The Ghana COCOBOD is looking forward to cut down about one hundred million cocoa trees by the 2017/2018 crop season.
The trees, mostly diseased ones, are among the 40 percent of total unproductive cocoa trees.
According to the CEO of the COCOBOD, Joseph Boahen Aidoo, the destruction of the crops has become necessary to improve the crop yield of cocoa farms.
“17 percent of the tree stock has been affected by the swollen shoot disease so we need to cut them and replant. Another 23 percent of the cocoa trees are either in moribund farms or over-aged.”
“By overage, it means the yield is insignificant; you get fewer pods on the cocoa tree when you go to harvest. That is not the ideal situation where it could be between 80 to 100 pods, it means we need to cut them and that is what we have out together and called the cocoa rehabilitation program,” Mr. Aidoo added.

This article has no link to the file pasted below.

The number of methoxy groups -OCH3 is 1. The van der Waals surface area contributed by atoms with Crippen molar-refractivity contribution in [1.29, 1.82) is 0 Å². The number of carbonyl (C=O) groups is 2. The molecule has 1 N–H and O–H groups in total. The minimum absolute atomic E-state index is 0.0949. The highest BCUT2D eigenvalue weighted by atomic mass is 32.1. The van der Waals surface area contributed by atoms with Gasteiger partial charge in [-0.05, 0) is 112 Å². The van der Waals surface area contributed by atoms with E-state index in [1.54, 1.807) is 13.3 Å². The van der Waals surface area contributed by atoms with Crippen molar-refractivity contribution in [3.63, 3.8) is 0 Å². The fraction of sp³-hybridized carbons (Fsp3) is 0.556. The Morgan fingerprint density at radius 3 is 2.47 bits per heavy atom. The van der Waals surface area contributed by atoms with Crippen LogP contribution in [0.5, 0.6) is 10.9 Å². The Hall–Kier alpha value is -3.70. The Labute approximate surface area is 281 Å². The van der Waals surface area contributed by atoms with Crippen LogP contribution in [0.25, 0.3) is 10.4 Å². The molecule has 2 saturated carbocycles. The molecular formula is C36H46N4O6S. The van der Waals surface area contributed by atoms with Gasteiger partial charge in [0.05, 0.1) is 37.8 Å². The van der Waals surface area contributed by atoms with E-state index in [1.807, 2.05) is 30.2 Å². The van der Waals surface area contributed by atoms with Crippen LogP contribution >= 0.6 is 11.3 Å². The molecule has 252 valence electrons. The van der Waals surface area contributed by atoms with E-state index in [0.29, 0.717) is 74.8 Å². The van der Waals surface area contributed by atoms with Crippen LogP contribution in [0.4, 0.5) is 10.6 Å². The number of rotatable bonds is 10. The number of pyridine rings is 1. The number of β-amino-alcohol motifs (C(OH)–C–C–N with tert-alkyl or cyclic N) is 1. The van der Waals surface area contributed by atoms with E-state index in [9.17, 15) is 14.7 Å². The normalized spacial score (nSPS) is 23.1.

The move to destroy the cocoa trees also comes at a time that COCOBOD is targeting a minimum of one million metric tonnes by 2020.
But Mr. Boahen Aidoo is confident efforts to replace the potential shortfall with the cocoa rehabilitation program should also augment cocoa production.
Ghana, the second-largest producing country in the world, is seeking to increase its yield from the current annual output of 800,000 tonnes.
But some believe that the destruction of the diseased trees coupled with ‘galamsey’ destroying additional cocoa farms and falling prices threaten the one million tonnes target.
By: Pius Amihere Eduku/citibusinessnews.com/Ghana